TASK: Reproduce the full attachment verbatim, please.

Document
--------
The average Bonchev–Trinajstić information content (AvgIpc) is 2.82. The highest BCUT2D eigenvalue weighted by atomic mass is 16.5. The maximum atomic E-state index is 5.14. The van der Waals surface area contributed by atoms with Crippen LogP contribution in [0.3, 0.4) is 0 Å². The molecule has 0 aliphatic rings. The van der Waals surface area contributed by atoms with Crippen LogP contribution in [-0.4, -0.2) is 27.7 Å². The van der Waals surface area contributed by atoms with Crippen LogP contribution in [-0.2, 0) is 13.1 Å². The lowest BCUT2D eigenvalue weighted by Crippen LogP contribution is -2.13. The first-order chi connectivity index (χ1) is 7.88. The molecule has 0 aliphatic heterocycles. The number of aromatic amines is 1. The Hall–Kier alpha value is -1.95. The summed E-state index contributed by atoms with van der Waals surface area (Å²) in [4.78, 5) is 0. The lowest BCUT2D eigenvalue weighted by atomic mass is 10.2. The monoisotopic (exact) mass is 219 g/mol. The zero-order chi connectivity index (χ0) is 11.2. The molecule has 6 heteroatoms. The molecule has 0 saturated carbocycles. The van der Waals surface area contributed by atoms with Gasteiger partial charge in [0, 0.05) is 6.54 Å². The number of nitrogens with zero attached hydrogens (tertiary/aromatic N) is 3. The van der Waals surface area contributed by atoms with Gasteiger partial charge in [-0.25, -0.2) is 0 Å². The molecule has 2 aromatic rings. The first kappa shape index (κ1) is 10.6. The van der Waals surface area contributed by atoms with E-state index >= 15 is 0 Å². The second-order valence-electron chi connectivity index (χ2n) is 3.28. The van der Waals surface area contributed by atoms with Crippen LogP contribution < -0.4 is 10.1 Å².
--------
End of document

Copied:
The average Bonchev–Trinajstić information content (AvgIpc) is 2.82. The highest BCUT2D eigenvalue weighted by atomic mass is 16.5. The maximum atomic E-state index is 5.14. The van der Waals surface area contributed by atoms with Crippen LogP contribution in [0.3, 0.4) is 0 Å². The molecule has 0 aliphatic rings. The van der Waals surface area contributed by atoms with Crippen LogP contribution in [-0.4, -0.2) is 27.7 Å². The van der Waals surface area contributed by atoms with Crippen LogP contribution in [-0.2, 0) is 13.1 Å². The lowest BCUT2D eigenvalue weighted by Crippen LogP contribution is -2.13. The first-order chi connectivity index (χ1) is 7.88. The molecule has 0 aliphatic heterocycles. The number of aromatic amines is 1. The Hall–Kier alpha value is -1.95. The summed E-state index contributed by atoms with van der Waals surface area (Å²) in [4.78, 5) is 0. The lowest BCUT2D eigenvalue weighted by atomic mass is 10.2. The monoisotopic (exact) mass is 219 g/mol. The zero-order chi connectivity index (χ0) is 11.2. The molecule has 6 heteroatoms. The molecule has 0 saturated carbocycles. The van der Waals surface area contributed by atoms with Gasteiger partial charge in [0, 0.05) is 6.54 Å². The number of nitrogens with zero attached hydrogens (tertiary/aromatic N) is 3. The van der Waals surface area contributed by atoms with Gasteiger partial charge in [-0.25, -0.2) is 0 Å². The molecule has 2 aromatic rings. The first kappa shape index (κ1) is 10.6. The van der Waals surface area contributed by atoms with E-state index >= 15 is 0 Å². The second-order valence-electron chi connectivity index (χ2n) is 3.28. The van der Waals surface area contributed by atoms with Crippen LogP contribution < -0.4 is 10.1 Å².